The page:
Second this newspaper headline has appeared in The Tide : Anglican communion to restore Nigeria’s glory. This of course refers not to the “Anglican Communion” but rather to the “Church of Nigeria (Anglican Communion)” which is the name by which the Anglican Church of Nigeria is known locally. For background on the conference being held, see here and also the full text of the press briefing. For other news reports, see here, and also here.


Sunday newspapers

The Sunday Telegraph interviewed Christina Rees, Coming very soon… women bishops.

The same paper had a report by Jonathan Wynne-Jones headlined Liberals may split from Canterbury over homosexuals.

Both the BBC and the Independent report on Ben Bradshaw’s criticism of the Church of England.

Christopher Morgan in the Sunday Times reports that St Alban is holier than St George.
What Rowan Williams actually said about St Alban can be found here. Other pictures of the occasion can be found here and here.


BBC Sunday interviews Goddard and Sugden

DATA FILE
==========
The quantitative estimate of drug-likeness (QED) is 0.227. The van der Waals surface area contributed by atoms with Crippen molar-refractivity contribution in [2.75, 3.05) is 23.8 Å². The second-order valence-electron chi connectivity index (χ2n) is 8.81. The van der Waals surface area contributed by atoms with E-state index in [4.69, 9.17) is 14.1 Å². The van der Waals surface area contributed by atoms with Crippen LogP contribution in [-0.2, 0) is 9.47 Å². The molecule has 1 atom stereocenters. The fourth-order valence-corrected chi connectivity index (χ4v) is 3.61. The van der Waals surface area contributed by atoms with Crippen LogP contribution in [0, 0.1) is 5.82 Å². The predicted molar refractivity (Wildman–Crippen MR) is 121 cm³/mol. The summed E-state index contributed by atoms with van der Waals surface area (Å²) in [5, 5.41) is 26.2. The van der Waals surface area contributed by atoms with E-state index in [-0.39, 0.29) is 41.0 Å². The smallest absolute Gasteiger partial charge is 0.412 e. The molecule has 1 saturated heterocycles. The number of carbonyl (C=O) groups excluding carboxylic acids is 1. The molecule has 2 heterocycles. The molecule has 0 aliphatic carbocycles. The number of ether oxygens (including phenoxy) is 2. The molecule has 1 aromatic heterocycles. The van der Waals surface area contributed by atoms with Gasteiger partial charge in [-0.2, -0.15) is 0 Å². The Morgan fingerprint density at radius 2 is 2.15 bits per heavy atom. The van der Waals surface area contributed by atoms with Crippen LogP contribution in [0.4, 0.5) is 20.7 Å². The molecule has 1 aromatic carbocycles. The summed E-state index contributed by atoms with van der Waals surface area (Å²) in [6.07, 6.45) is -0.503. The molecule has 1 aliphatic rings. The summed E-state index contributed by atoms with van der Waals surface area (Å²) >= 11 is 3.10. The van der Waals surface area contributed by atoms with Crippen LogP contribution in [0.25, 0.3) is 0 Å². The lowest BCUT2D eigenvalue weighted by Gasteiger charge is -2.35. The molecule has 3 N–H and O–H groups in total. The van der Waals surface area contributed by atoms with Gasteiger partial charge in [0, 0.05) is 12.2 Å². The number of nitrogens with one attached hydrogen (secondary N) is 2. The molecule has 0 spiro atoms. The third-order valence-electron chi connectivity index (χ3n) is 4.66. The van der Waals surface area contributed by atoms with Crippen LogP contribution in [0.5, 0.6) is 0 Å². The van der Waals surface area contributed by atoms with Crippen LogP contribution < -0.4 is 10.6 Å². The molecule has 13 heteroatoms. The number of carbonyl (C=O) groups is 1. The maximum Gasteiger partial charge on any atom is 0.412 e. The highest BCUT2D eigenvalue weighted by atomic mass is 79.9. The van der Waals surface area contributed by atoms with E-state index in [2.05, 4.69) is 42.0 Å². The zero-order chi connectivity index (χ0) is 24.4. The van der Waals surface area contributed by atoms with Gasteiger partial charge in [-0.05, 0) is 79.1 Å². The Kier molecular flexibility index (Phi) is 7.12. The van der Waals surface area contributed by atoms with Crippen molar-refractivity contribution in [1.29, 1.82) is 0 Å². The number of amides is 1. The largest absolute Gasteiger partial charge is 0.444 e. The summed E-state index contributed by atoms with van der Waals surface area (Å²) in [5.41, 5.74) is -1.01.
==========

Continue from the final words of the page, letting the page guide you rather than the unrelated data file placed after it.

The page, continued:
The BBC’s radio programme Sunday considered theArchbishop of Canterbury’s recent Reflection. Chris Sugden and Giles Goddard are interviewed by Jane Little. Starts here ( about 7.5 minutes). Better permalink here.


opinion columns

The Times has Stephen Plant writing on If faiths are to parley they first have to get into each other’s good books, and also Conal Gregory writes about the York Mystery Plays in A marvellous quarry of medieval devotion.

Face to Faith in the Guardian is by Shaunaka Rishi Das and is about Hinduism.

The Guardian also has some letters to the editor, also here. There were more letters in The Times too.

Last week, the Church Times carried an extract from the Gore Lecture given by Peter Selby. The full text of the lecture is on the Westminster Abbey website. The title was: Structures of Disdain – and how they might be redeemed.


other US reports on ECUSA

Updated Sunday

For Northern Virginia see article below this one.